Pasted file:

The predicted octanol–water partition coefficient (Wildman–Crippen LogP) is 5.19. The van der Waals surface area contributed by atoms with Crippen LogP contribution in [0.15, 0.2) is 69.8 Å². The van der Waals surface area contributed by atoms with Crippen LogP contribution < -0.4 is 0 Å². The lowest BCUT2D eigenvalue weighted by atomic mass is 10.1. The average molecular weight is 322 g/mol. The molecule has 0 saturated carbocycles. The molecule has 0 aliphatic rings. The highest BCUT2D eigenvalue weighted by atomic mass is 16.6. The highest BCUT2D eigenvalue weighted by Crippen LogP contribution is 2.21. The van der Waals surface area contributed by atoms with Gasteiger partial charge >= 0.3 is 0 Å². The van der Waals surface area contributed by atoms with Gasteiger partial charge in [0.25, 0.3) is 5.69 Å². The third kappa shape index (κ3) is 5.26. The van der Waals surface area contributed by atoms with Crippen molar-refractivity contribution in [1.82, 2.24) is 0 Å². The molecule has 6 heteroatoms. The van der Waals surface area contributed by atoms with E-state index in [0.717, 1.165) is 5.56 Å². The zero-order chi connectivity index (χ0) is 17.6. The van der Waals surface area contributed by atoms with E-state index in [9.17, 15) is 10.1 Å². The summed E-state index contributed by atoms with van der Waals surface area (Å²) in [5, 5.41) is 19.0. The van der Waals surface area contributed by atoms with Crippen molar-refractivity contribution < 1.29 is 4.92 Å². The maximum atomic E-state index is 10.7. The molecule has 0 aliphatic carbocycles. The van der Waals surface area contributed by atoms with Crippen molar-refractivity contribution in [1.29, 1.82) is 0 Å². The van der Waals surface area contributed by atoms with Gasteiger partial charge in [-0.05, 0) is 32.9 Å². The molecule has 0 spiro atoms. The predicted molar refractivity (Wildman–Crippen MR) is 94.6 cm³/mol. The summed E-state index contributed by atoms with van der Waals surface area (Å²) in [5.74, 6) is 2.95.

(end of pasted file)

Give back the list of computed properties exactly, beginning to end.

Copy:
The predicted octanol–water partition coefficient (Wildman–Crippen LogP) is 5.19. The van der Waals surface area contributed by atoms with Crippen LogP contribution in [0.15, 0.2) is 69.8 Å². The van der Waals surface area contributed by atoms with Crippen LogP contribution < -0.4 is 0 Å². The lowest BCUT2D eigenvalue weighted by atomic mass is 10.1. The average molecular weight is 322 g/mol. The molecule has 0 saturated carbocycles. The molecule has 0 aliphatic rings. The highest BCUT2D eigenvalue weighted by atomic mass is 16.6. The highest BCUT2D eigenvalue weighted by Crippen LogP contribution is 2.21. The van der Waals surface area contributed by atoms with Gasteiger partial charge >= 0.3 is 0 Å². The van der Waals surface area contributed by atoms with Gasteiger partial charge in [0.25, 0.3) is 5.69 Å². The third kappa shape index (κ3) is 5.26. The van der Waals surface area contributed by atoms with Crippen molar-refractivity contribution in [1.82, 2.24) is 0 Å². The molecule has 6 heteroatoms. The van der Waals surface area contributed by atoms with E-state index in [0.717, 1.165) is 5.56 Å². The zero-order chi connectivity index (χ0) is 17.6. The van der Waals surface area contributed by atoms with E-state index in [9.17, 15) is 10.1 Å². The summed E-state index contributed by atoms with van der Waals surface area (Å²) in [5, 5.41) is 19.0. The van der Waals surface area contributed by atoms with Crippen molar-refractivity contribution < 1.29 is 4.92 Å². The maximum atomic E-state index is 10.7. The molecule has 0 aliphatic carbocycles. The van der Waals surface area contributed by atoms with Crippen molar-refractivity contribution in [1.29, 1.82) is 0 Å². The van der Waals surface area contributed by atoms with Gasteiger partial charge in [-0.05, 0) is 32.9 Å². The molecule has 0 spiro atoms. The predicted molar refractivity (Wildman–Crippen MR) is 94.6 cm³/mol. The summed E-state index contributed by atoms with van der Waals surface area (Å²) in [5.74, 6) is 2.95.